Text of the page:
6. Competition
As Sequoia says, it's "better to identify all the competitors than have the investors discover them afterwards." How do you capture a comprehensive list that is meaningful? Which products are worth including and how do you analyze them to show that your solution can beat them?

The competition is not just similar products. It is any existing solution--a product, service, or manual process--that the job executors use to get the job done today. This view generates a much broader list and a more comprehensive understanding of what your product needs to beat.

You can show how you will beat them by eschewing the traditional feature-to-feature comparison and instead looking at how well the competition serves the needs in the job. Your customers don’t want more features, they want to get the job done, so showing that your product has more features does not demonstrate that people will adopt it.

Let's look at the Nest learning thermostat as an example.

A typical list of competition would include other thermostat companies such as Honeywell and Emerson. The first version of the Nest didn't include all of the features of the Honeywell programmable thermostat and it was far more expensive, so how could you have shown that it would succeed?

First, identify the customer's job by asking, "What job is the customer hiring this product to get done?" In this case, it's to "achieve comfort in the home."

Next look at the needs in the job. One need is "reduce the likelihood of the home being cold when you return to it." How quickly and accurately does a programmable thermostat serve this need? Programming the thermostat takes minutes. The schedule is rigid, so if you get home early one day and forget to turn the thermostat up, you will be cold. The time it takes is minutes and the accuracy is low. The Nest improved upon this need by controlling the thermostat based on your location. It doesn't require programming so it meets the need faster. It's more accurate because it will turn on the heat automatically when you are home.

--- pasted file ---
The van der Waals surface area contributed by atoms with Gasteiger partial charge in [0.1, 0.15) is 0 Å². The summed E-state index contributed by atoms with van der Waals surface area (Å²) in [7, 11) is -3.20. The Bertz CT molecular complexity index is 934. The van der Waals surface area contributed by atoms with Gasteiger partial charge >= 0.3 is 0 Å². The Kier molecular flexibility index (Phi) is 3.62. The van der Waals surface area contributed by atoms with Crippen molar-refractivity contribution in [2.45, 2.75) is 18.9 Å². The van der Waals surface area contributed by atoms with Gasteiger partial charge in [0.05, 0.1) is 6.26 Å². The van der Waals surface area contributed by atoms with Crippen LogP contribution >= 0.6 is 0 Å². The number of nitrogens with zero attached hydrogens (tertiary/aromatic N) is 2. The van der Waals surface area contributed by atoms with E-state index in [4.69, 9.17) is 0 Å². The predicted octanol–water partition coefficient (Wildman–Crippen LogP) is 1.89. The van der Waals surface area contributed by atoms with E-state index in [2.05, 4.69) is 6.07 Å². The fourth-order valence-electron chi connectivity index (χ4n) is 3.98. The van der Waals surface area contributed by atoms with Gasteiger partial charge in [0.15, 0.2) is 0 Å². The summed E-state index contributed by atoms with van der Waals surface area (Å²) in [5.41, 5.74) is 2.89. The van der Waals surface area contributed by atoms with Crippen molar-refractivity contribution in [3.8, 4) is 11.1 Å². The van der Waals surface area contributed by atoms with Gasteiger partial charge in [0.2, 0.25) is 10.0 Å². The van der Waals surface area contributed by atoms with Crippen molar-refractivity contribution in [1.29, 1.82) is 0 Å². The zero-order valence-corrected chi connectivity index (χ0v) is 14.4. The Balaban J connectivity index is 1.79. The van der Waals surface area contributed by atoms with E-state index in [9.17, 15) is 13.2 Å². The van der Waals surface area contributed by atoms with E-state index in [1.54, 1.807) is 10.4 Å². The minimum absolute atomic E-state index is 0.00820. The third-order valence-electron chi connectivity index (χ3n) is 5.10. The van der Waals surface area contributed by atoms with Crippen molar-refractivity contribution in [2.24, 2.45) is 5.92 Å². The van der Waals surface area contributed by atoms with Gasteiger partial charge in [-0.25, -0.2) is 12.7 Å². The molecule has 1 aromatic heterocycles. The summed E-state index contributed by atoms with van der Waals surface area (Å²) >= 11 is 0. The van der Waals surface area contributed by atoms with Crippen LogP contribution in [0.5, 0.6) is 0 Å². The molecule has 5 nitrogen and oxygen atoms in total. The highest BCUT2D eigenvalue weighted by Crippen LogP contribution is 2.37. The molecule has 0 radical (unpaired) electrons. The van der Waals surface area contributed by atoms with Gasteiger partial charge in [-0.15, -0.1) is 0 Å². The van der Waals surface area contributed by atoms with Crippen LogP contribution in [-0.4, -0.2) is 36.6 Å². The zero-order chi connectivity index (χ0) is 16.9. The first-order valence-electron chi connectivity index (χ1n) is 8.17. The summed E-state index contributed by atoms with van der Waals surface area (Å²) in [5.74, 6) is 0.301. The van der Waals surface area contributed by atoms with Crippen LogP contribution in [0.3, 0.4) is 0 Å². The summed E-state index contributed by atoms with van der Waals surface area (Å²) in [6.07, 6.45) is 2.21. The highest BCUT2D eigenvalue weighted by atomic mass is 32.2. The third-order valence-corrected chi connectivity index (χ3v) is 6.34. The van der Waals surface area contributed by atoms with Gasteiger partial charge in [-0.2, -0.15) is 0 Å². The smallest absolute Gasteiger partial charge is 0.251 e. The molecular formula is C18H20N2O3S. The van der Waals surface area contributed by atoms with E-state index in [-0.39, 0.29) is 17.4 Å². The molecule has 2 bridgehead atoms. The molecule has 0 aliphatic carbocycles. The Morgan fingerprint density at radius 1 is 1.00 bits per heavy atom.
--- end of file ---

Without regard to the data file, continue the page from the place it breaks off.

By showing how much faster and more accurately your product meets the needs in the job, you can show that you will beat the competition.

7. Product
Sequoia recommends you provide a product development roadmap covering functionality, features, architecture, intellectual property, form factor, etc.

Whether your product is far enough along to show a demo or all you have is a road map of your future, be sure to focus this section of your pitch on the unmet needs. It'll frame your story, giving your feature set meaning and showing why customers would switch to your product.

It's critical to demonstrate how early versions of your product will serve unmet needs better than the competition. Otherwise, your audience will question why and how you will get early adoption.

In your roadmap, you can show how even though your product only gets a few needs in the job done today, over time it'll expand to get the whole job done (and potentially expand to adjacent jobs), creating more value for the customer and a competitive moat.

8. Business model
Sequoia's outline recommends discussing your revenue model, product pricing, average value of a customer, sales and distribution model, and customer pipeline list. Here, you must make clear who is willing to pay (and how much).

The examples of Airbnb and Facebook show how viewing your business through the lens of Jobs Theory can help you construct a sound revenue model.

Airbnb generates revenue from the job executors of the two primary jobs the product set out to serve from day one:

1. Travelers finding lodging

2. Residents providing short-term rentals

Airbnb charges a fee on the transaction because the job executors have a willingness to pay to get these jobs done.